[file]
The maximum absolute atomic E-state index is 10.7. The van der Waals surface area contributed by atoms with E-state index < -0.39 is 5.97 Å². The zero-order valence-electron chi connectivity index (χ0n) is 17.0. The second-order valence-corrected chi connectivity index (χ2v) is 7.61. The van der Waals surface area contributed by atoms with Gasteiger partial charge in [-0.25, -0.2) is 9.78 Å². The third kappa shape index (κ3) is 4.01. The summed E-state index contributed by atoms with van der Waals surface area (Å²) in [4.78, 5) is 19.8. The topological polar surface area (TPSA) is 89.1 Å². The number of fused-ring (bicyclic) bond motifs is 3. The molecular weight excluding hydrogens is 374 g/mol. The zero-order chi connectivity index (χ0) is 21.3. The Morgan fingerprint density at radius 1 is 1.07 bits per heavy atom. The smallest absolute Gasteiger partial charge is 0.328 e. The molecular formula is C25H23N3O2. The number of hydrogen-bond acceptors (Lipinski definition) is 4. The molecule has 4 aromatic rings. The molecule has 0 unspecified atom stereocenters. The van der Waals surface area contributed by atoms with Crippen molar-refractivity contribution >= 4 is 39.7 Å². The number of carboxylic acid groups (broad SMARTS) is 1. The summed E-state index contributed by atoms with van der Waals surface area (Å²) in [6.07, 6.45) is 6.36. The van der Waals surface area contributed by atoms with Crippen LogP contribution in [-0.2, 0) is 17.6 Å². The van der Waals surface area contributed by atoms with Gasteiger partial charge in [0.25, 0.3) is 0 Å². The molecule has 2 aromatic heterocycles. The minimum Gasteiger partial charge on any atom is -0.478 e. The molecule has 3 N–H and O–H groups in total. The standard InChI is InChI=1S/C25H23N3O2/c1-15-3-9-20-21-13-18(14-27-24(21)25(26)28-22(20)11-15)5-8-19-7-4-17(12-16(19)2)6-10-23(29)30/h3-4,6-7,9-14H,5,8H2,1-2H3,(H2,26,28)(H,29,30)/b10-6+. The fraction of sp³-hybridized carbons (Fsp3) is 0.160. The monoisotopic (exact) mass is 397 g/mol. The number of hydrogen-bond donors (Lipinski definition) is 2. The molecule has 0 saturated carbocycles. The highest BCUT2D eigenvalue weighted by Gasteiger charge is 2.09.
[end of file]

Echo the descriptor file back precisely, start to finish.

The maximum absolute atomic E-state index is 10.7. The van der Waals surface area contributed by atoms with E-state index < -0.39 is 5.97 Å². The zero-order valence-electron chi connectivity index (χ0n) is 17.0. The second-order valence-corrected chi connectivity index (χ2v) is 7.61. The van der Waals surface area contributed by atoms with Gasteiger partial charge in [-0.25, -0.2) is 9.78 Å². The third kappa shape index (κ3) is 4.01. The summed E-state index contributed by atoms with van der Waals surface area (Å²) in [4.78, 5) is 19.8. The topological polar surface area (TPSA) is 89.1 Å². The number of fused-ring (bicyclic) bond motifs is 3. The molecular weight excluding hydrogens is 374 g/mol. The zero-order chi connectivity index (χ0) is 21.3. The Morgan fingerprint density at radius 1 is 1.07 bits per heavy atom. The smallest absolute Gasteiger partial charge is 0.328 e. The molecular formula is C25H23N3O2. The number of hydrogen-bond acceptors (Lipinski definition) is 4. The molecule has 4 aromatic rings. The molecule has 0 unspecified atom stereocenters. The van der Waals surface area contributed by atoms with Crippen molar-refractivity contribution >= 4 is 39.7 Å². The number of carboxylic acid groups (broad SMARTS) is 1. The summed E-state index contributed by atoms with van der Waals surface area (Å²) in [6.07, 6.45) is 6.36. The van der Waals surface area contributed by atoms with Crippen LogP contribution in [-0.2, 0) is 17.6 Å². The van der Waals surface area contributed by atoms with Gasteiger partial charge in [0.25, 0.3) is 0 Å². The molecule has 2 aromatic heterocycles. The minimum Gasteiger partial charge on any atom is -0.478 e. The molecule has 3 N–H and O–H groups in total. The standard InChI is InChI=1S/C25H23N3O2/c1-15-3-9-20-21-13-18(14-27-24(21)25(26)28-22(20)11-15)5-8-19-7-4-17(12-16(19)2)6-10-23(29)30/h3-4,6-7,9-14H,5,8H2,1-2H3,(H2,26,28)(H,29,30)/b10-6+. The fraction of sp³-hybridized carbons (Fsp3) is 0.160. The monoisotopic (exact) mass is 397 g/mol. The number of hydrogen-bond donors (Lipinski definition) is 2. The molecule has 0 saturated carbocycles. The highest BCUT2D eigenvalue weighted by Gasteiger charge is 2.09.